Code Management

This is a discussion on Code Management within the C Programming forums, part of the General Programming Boards category; Hi up untill now all the programs i've made are small enough to be writen in one C file. however, ...

  1. #1
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    Code Management

    Hi

    up untill now all the programs i've made are small enough to be writen in one C file.

    however, now i need to split the program into smaller parts so that i can actualy understand what is happening at different points.

    is there anyway to give each file access to structs from other files??

    i've figgured out how to do global variabls and functions (use of extern and prototypes)

    I'm using Borland C++ builder, with each C file in the project so they can talk to eachother well. i'm just stuck on typedefs

    any help would be much apreciated

  2. #2
    Registered User Codeplug's Avatar
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    Here's how you give modules access to types and declarations in other modules:
    Code:
    /* mystruct.h */
    #ifndef MYSTRUCT_H
    #define MYSTRUCT_H
    
    typedef unsigned char byte;
    /* byte is a synonym for "unsigned char" */
    
    typedef struct _mystruct_t
    {
       byte a,b;
    } mystruct_t;
    /* mystruct_t is a synonym for "struct _mystruct_t" */
    
    void print_mystruct(const mystruct_t *ms);
    /* function delcaration so other modules can call this function */
    
    #endif /* MYSTRUCT_H */
    Code:
    /* mystruct.c */
    #include <stdio.h>
    #include "mystruct.h"
    
    void print_mystruct(const mystruct_t *ms)
    {
       printf("%d, %d\n",ms->a, ms->b);
    }
    Code:
    /* main.c */
    #include "mystruct.h"
    
    int main (void)
    {
       mystruct_t ms;
       ms.a = 1;
       ms.b = 2;
    
       print_mystruct(&ms);
    
       return 0;
    }
    gg

  3. #3
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    ok.

    given that code, how would you make it possible for mystruct.c to use typedefs in main.c?

  4. #4
    Registered User Codeplug's Avatar
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    If you have types that you want to make available to any module, then put them in their own .h file. If main.c and mystruct.c both want to use those types, then they will #include the .h file.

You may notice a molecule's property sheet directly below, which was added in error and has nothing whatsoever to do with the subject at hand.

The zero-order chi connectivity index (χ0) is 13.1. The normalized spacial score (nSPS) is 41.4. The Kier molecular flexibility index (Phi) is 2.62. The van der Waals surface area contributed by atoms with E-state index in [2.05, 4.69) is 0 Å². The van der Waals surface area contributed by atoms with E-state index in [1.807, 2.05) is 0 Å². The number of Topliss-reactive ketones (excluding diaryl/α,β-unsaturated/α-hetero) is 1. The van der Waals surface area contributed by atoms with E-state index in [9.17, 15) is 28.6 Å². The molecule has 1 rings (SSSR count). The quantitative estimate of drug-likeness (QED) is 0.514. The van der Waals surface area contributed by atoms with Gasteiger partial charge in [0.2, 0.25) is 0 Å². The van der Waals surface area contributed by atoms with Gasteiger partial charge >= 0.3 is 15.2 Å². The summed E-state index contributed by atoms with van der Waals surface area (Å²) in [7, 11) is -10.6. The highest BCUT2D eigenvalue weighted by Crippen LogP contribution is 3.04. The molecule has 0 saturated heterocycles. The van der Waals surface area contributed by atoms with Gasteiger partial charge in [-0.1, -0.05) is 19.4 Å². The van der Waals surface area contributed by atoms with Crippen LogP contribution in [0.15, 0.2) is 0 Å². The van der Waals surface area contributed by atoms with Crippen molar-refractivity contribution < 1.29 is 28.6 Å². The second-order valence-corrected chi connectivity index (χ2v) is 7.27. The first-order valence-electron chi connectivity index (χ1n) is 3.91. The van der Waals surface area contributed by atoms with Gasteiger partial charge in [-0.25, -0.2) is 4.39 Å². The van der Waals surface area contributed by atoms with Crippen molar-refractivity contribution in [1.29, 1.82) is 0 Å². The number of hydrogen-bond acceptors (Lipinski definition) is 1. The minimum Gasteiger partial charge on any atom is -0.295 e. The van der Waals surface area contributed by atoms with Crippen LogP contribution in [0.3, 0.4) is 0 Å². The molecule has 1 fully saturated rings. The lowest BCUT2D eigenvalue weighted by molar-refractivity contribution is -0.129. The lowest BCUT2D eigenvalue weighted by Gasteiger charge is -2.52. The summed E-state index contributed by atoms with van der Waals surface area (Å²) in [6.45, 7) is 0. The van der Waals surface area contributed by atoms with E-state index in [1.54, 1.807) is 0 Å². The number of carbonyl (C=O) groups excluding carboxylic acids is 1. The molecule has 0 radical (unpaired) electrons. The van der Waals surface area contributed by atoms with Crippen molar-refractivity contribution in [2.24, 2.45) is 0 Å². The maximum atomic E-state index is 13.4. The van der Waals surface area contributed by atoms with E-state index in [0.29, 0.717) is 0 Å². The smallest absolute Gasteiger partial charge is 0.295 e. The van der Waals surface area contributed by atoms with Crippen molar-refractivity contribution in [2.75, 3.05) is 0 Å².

gg

  5. #5
    End Of Line Hammer's Avatar
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    Just nit-picking....

    In this:
    Code:
    typedef struct _mystruct_t
    {
       byte a,b;
    } mystruct_t;
    The _t normally denotes a typedef. In your code, the struct is tagged as _mystruct_t, when of course it isn't actually a typedef name, so the use of _t is inappropriate. Also, you're running very close to the naming restrictions by using a leading underscore, I'd suggest you avoid them altogether.

    My advice:
    Code:
    typedef struct mystruct
    {
       byte a,b;
    } mystruct_t;
    When all else fails, read the instructions.
    If you're posting code, use code tags: [code] /* insert code here */ [/code]

  6. #6
    Registered User Codeplug's Avatar
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    Where I grew up, "_t" stands for "type", and "struct _mystruct_t" is a type.

    I use leading underscores on my structure tags cuz MS does - any name collisions will be found at compile/link time anyway.

    What-ever floats your boat

    gg

  7. #7
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    ohh, ok

    so its imposible to put them in seperate files. realy stops just about all code management....

  8. #8
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    Read what codeplug said - you put shared declarations (typedefs, function prototypes, whatever) in a .h file, and #include it wherever you need it.